"He that rejecteth wisdom and discipline, is unhappy: and their hope is 
vain, and their labors without fruit, and their works unprofitable" (Wisdom 
III, 11.) Thus is this blessed fruit that of those who exercise themselves 
in good and fly sloth. And therefore Mary above all human beings was most 
worthy of this fruit, because above all she was most diligent in good, as 
Bede well shows, when, in discoursing on the Magnificat, he puts these 
words into her mouth: "I offer the whole affection of my soul in the 
praises of thanksgiving; all my life, all that I feel, all that I discern 
in contemplating His magnitude, all this I employ in observing His 

Fifthly, let us see how the fruit of Mary is of those who are liberal and 
fly avarice--principally of those generous souls who for the sake of this 
fruit renounce all temporal things, according to that word in the Canticle 
of Canticles: "Every man bringeth for the fruit thereof a thousand pieces 
of silver" (Cant. VIII, 11.) The commentator says, "by leaving all things." 
And again he says: "By 'a thousand' perfection, by 'silver' every worldly 
thing is meant." Whoever, therefore, has left all worldly things for 
Christ, as it were gives a thousand pieces of silver for this fruit. But he 
who is unwilling to give a thousand by leaving all things, let him at least 
give something for this fruit, by helping the poor, that he may be as the 
fruit-bearing olive by bearing the fruit of mercy. Because the highest 
fruit of mercy is the highest mercy, which is God; therefore Mary, who bore 
this fruit of mercy most abundantly, was most fittingly said to be like a 
fruit-bearing, a beautiful olive-tree in the fields. St. John Damascene 
well says: "Mary, planted in the house of the Lord and nourished by the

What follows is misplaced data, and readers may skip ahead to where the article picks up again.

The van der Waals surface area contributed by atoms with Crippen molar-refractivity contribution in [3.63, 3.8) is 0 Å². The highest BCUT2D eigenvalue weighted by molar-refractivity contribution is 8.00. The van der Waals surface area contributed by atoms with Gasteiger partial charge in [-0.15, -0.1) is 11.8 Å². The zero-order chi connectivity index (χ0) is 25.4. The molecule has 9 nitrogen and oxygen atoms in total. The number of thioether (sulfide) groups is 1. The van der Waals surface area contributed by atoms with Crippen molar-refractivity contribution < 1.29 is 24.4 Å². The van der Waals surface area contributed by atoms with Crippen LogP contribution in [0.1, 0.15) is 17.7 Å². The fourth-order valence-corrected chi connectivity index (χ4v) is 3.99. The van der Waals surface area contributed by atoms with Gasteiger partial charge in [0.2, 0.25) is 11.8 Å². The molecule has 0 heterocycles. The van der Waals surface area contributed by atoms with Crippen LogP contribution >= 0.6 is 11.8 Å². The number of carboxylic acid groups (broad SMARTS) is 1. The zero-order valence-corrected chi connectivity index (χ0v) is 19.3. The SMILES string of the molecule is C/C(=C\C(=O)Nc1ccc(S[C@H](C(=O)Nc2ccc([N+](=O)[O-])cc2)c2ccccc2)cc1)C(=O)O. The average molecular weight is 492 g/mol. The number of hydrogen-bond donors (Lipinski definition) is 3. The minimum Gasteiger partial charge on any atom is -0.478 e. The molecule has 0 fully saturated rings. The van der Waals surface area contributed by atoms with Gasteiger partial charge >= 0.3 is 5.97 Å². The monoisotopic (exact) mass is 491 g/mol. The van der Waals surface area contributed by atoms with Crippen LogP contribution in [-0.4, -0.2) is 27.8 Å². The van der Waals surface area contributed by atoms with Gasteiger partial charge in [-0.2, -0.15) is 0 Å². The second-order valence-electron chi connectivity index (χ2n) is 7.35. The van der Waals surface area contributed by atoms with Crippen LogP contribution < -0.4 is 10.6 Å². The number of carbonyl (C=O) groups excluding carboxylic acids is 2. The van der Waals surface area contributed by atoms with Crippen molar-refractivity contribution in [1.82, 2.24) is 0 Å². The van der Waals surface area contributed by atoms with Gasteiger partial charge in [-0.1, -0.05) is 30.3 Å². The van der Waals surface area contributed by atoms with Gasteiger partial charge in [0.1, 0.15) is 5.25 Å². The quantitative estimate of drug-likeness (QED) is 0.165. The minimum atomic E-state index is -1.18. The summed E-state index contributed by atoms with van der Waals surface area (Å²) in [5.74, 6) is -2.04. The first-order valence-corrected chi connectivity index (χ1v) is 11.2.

Holy Ghost like a fruit-bearing olive-tree, became the dwelling-place of 
every virtue." Alas, how far from this fruit of mercy of the merciful, and 
of those detached from the love of earthly things, are the souls of the 
avaricious, of whom it is said: "Going their way they are choked with the 
cares and the riches and pleasures of this life, and yield no fruit" (Luke 
VIII, 14.) It is also said in Ecclesiastes: "He that loveth riches, shall 
reap no fruit from them" (Eccles. V, 9.) Thus this blessed fruit is of the 
liberal and of those who despise earthly things; and, therefore, Mary was 
above all most worthy of this fruit, because she was most generous in the 
contempt of temporal things, as St. Bernard says: "Whatever honor Mary had 
among her people, whatever she could have had of the riches of her father's 
house, she esteemed it all as dung, that she might gain Christ."

Sixthly, let us see how the fruit of Mary belongs to those who are 
temperate, and fly gluttony. And on this point we must note what is said by 
Solomon: "Of the fruit of his own mouth shall a man be filled with good 
things" (Prov. XIII, 2.)

The fruit of Mary can be said to be the fruit of the mouth, because it is 
acquired not only by the prayer of the lips and by teaching, but also by